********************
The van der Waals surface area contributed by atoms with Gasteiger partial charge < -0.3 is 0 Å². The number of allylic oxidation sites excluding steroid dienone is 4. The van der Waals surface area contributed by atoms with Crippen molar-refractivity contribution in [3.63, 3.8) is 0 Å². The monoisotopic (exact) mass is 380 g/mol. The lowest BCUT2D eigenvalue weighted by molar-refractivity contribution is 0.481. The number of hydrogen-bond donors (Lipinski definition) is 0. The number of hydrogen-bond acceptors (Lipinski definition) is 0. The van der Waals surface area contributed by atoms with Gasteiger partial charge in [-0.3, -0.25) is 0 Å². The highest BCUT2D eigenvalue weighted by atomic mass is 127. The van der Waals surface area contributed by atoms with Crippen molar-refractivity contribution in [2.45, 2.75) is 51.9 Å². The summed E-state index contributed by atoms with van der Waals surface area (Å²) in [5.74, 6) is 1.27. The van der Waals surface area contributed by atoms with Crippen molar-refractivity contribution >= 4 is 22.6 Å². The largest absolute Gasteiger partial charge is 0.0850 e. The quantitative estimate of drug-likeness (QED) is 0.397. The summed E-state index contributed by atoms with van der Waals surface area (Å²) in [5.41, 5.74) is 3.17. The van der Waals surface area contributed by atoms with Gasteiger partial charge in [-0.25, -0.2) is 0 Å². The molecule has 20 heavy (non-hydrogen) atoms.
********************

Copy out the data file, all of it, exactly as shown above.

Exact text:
The van der Waals surface area contributed by atoms with Gasteiger partial charge < -0.3 is 0 Å². The number of allylic oxidation sites excluding steroid dienone is 4. The van der Waals surface area contributed by atoms with Crippen molar-refractivity contribution in [3.63, 3.8) is 0 Å². The monoisotopic (exact) mass is 380 g/mol. The lowest BCUT2D eigenvalue weighted by molar-refractivity contribution is 0.481. The number of hydrogen-bond donors (Lipinski definition) is 0. The number of hydrogen-bond acceptors (Lipinski definition) is 0. The van der Waals surface area contributed by atoms with Gasteiger partial charge in [-0.3, -0.25) is 0 Å². The highest BCUT2D eigenvalue weighted by atomic mass is 127. The van der Waals surface area contributed by atoms with Crippen molar-refractivity contribution in [2.45, 2.75) is 51.9 Å². The summed E-state index contributed by atoms with van der Waals surface area (Å²) in [5.74, 6) is 1.27. The van der Waals surface area contributed by atoms with Crippen molar-refractivity contribution >= 4 is 22.6 Å². The largest absolute Gasteiger partial charge is 0.0850 e. The quantitative estimate of drug-likeness (QED) is 0.397. The summed E-state index contributed by atoms with van der Waals surface area (Å²) in [5.41, 5.74) is 3.17. The van der Waals surface area contributed by atoms with Gasteiger partial charge in [-0.25, -0.2) is 0 Å². The molecule has 20 heavy (non-hydrogen) atoms.